Multihoming, the connection of a stub network through multiple Internet Service Providers (ISPs) to the Internet, has broadly been employed by enterprise networks as a sort of redundancy technique to augment the availability and reliability of their Internet access. Recently, with the emergence of Intelligent Route Control (IRC) products, IRC-capable multihomed networks dynamically select which ISPs’ link to use for different destinations in their traffic in a smart way to bypass congested or long paths as well as Internet outages. This dynamic traffic switch between upstream ISPs is mostly driven by regular measurement of performance metrics such as delay, loss ratio, and available bandwidth of existing upstream paths. However, since IRC systems are commercial products, details of their technical implementation are not available yet. Having the incentive to delve into these systems deeply, in this paper, we employ traditional ant colony optimization (ACO) paradigm to study IRC systems in that domain. Specifically, we are interested in two major questions. Firstly, how much effectively does an ant based IRC system switch between upstream links in comparison to a commercial IRC system? Secondly, what are the realistic underlying performance metrics by which ants pick the path to a food source (destination network) in a multihomed colony? Through extensive simulations under different traffic load and link reliability scenarios, we observe that ants perform well in switching between available egress links. Moreover, delay of paths is not the only criterion by which ants select the path; instead, through their intuitive ACO paradigm, they tend to choose the path with a better performance in terms of both delay and loss ratio.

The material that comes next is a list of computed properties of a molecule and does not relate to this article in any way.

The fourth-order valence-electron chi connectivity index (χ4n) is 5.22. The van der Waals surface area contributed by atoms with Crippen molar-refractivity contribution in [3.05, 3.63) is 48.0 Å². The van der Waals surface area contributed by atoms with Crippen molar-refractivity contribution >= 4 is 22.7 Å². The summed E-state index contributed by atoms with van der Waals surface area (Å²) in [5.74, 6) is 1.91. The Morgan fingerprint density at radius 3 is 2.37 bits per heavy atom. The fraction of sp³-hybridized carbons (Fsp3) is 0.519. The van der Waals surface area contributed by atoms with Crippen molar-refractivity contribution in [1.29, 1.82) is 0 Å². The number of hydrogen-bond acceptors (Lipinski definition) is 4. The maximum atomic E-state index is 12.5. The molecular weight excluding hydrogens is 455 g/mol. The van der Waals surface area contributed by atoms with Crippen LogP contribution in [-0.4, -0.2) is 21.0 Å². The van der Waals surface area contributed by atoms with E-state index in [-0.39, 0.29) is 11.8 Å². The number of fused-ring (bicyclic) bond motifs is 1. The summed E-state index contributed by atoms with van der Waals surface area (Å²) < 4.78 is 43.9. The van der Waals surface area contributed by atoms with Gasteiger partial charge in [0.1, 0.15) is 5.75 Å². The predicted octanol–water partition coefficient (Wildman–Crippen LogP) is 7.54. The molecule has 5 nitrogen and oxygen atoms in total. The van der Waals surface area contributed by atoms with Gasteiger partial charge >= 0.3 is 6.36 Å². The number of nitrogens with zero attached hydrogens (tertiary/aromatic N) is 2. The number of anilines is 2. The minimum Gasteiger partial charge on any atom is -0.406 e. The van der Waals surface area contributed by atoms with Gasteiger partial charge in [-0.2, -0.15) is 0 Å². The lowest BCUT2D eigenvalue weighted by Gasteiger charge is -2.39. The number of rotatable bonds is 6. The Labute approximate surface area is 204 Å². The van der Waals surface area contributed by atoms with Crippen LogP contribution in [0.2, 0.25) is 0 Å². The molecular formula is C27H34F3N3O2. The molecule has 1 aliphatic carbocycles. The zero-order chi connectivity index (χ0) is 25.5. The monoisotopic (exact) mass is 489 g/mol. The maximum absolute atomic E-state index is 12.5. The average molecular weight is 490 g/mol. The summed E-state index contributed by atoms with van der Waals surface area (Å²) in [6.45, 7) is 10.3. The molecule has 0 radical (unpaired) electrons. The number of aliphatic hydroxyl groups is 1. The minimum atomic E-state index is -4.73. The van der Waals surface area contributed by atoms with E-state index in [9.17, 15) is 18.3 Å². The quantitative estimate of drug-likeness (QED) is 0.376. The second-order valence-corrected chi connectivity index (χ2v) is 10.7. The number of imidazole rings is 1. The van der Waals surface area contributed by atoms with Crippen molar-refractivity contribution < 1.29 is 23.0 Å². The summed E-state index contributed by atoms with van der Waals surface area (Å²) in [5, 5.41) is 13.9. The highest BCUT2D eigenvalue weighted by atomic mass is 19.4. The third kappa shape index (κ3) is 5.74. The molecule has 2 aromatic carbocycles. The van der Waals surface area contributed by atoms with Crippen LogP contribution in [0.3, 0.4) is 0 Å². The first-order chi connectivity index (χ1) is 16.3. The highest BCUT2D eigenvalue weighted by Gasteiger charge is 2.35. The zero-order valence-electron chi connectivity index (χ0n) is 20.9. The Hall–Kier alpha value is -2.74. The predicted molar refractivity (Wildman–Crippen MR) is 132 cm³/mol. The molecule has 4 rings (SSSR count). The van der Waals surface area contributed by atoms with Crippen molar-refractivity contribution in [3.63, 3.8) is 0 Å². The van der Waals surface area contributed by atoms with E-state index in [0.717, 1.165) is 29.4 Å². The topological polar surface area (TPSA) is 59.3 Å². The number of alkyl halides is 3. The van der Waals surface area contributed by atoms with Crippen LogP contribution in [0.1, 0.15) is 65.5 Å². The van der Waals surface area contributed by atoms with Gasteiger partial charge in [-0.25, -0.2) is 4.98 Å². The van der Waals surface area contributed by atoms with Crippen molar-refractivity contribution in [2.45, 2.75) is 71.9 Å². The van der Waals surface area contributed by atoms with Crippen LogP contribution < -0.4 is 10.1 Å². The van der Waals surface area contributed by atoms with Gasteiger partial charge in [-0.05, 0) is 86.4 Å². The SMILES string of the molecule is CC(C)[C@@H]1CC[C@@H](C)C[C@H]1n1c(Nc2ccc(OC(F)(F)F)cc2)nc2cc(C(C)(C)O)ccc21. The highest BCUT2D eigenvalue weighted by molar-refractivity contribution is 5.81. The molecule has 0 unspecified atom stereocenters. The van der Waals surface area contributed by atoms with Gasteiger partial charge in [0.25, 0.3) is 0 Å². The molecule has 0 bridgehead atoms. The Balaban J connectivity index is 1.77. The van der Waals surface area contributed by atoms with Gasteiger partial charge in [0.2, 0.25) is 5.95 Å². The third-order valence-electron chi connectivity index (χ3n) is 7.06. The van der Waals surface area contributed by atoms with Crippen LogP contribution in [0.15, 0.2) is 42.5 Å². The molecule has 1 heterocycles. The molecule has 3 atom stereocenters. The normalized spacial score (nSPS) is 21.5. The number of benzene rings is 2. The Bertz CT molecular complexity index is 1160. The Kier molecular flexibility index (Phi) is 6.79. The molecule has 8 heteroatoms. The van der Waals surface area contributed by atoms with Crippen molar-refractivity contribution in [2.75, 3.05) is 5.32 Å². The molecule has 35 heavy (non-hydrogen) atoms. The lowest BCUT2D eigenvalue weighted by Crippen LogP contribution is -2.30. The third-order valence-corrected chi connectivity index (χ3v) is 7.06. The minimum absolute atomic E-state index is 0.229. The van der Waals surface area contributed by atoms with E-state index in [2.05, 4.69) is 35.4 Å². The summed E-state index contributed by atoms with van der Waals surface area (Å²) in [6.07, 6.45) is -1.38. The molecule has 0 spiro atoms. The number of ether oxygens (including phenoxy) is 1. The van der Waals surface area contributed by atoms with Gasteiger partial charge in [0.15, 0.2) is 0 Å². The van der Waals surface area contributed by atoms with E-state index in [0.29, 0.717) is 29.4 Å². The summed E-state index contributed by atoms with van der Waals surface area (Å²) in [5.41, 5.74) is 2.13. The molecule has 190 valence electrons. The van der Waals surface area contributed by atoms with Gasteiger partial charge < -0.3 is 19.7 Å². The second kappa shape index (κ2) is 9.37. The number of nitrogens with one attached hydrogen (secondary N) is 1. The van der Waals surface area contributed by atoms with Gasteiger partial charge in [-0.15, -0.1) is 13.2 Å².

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- How Would Ants Implement an Intelligent Route Control System?
Hamid Hajabdolali Bazzaz
- Springer Berlin Heidelberg
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